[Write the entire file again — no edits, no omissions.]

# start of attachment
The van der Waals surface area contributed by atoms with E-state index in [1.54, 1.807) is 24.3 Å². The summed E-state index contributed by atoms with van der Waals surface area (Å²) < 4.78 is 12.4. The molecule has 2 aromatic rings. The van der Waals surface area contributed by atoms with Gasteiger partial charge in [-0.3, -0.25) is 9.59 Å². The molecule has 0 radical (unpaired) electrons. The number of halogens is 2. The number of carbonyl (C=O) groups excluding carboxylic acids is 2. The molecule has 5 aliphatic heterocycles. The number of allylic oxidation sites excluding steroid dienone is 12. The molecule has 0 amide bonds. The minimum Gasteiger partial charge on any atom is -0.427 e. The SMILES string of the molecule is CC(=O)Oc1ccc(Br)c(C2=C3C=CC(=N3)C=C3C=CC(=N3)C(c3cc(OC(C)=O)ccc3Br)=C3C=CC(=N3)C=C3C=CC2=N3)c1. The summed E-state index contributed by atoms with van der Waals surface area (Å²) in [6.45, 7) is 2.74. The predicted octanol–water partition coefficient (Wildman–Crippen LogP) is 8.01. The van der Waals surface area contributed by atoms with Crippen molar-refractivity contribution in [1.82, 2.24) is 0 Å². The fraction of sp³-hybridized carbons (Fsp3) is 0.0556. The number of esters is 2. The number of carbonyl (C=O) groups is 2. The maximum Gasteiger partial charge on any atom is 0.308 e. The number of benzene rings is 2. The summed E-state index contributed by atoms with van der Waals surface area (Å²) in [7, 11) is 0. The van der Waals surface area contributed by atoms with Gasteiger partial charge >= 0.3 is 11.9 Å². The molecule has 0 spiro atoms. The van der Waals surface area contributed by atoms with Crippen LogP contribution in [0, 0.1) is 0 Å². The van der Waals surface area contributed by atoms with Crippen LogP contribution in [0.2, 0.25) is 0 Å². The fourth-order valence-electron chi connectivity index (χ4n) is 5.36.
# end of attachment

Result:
The van der Waals surface area contributed by atoms with E-state index in [1.54, 1.807) is 24.3 Å². The summed E-state index contributed by atoms with van der Waals surface area (Å²) < 4.78 is 12.4. The molecule has 2 aromatic rings. The van der Waals surface area contributed by atoms with Gasteiger partial charge in [-0.3, -0.25) is 9.59 Å². The molecule has 0 radical (unpaired) electrons. The number of halogens is 2. The number of carbonyl (C=O) groups excluding carboxylic acids is 2. The molecule has 5 aliphatic heterocycles. The number of allylic oxidation sites excluding steroid dienone is 12. The molecule has 0 amide bonds. The minimum Gasteiger partial charge on any atom is -0.427 e. The SMILES string of the molecule is CC(=O)Oc1ccc(Br)c(C2=C3C=CC(=N3)C=C3C=CC(=N3)C(c3cc(OC(C)=O)ccc3Br)=C3C=CC(=N3)C=C3C=CC2=N3)c1. The summed E-state index contributed by atoms with van der Waals surface area (Å²) in [6.45, 7) is 2.74. The predicted octanol–water partition coefficient (Wildman–Crippen LogP) is 8.01. The van der Waals surface area contributed by atoms with Crippen molar-refractivity contribution in [1.82, 2.24) is 0 Å². The fraction of sp³-hybridized carbons (Fsp3) is 0.0556. The number of esters is 2. The number of carbonyl (C=O) groups is 2. The maximum Gasteiger partial charge on any atom is 0.308 e. The number of benzene rings is 2. The summed E-state index contributed by atoms with van der Waals surface area (Å²) in [7, 11) is 0. The van der Waals surface area contributed by atoms with Gasteiger partial charge >= 0.3 is 11.9 Å². The molecule has 0 spiro atoms. The van der Waals surface area contributed by atoms with Crippen LogP contribution in [0, 0.1) is 0 Å². The van der Waals surface area contributed by atoms with Crippen LogP contribution in [0.2, 0.25) is 0 Å². The fourth-order valence-electron chi connectivity index (χ4n) is 5.36.